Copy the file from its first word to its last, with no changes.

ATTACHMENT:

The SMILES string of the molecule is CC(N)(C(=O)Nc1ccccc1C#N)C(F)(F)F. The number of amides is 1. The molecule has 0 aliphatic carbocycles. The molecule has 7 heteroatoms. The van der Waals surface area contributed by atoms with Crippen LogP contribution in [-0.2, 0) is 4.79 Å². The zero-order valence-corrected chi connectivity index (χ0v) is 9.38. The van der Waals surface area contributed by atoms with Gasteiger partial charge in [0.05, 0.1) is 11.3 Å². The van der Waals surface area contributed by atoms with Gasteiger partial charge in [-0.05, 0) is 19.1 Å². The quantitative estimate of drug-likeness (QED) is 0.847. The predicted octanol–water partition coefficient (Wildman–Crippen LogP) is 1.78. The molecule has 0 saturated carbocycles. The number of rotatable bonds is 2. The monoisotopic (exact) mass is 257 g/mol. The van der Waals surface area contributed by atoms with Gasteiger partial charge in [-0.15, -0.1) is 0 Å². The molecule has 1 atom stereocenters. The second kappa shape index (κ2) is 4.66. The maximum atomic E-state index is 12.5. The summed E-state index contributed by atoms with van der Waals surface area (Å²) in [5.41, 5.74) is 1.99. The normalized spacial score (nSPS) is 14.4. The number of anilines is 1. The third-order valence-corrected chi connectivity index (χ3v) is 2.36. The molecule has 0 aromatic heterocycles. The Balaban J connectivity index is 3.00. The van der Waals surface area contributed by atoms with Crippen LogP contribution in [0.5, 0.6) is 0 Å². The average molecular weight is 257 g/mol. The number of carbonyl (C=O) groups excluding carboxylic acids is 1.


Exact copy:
The SMILES string of the molecule is CC(N)(C(=O)Nc1ccccc1C#N)C(F)(F)F. The number of amides is 1. The molecule has 0 aliphatic carbocycles. The molecule has 7 heteroatoms. The van der Waals surface area contributed by atoms with Crippen LogP contribution in [-0.2, 0) is 4.79 Å². The zero-order valence-corrected chi connectivity index (χ0v) is 9.38. The van der Waals surface area contributed by atoms with Gasteiger partial charge in [0.05, 0.1) is 11.3 Å². The van der Waals surface area contributed by atoms with Gasteiger partial charge in [-0.05, 0) is 19.1 Å². The quantitative estimate of drug-likeness (QED) is 0.847. The predicted octanol–water partition coefficient (Wildman–Crippen LogP) is 1.78. The molecule has 0 saturated carbocycles. The number of rotatable bonds is 2. The monoisotopic (exact) mass is 257 g/mol. The van der Waals surface area contributed by atoms with Gasteiger partial charge in [-0.15, -0.1) is 0 Å². The molecule has 1 atom stereocenters. The second kappa shape index (κ2) is 4.66. The maximum atomic E-state index is 12.5. The summed E-state index contributed by atoms with van der Waals surface area (Å²) in [5.41, 5.74) is 1.99. The normalized spacial score (nSPS) is 14.4. The number of anilines is 1. The third-order valence-corrected chi connectivity index (χ3v) is 2.36. The molecule has 0 aromatic heterocycles. The Balaban J connectivity index is 3.00. The van der Waals surface area contributed by atoms with Crippen LogP contribution in [0.5, 0.6) is 0 Å². The average molecular weight is 257 g/mol. The number of carbonyl (C=O) groups excluding carboxylic acids is 1.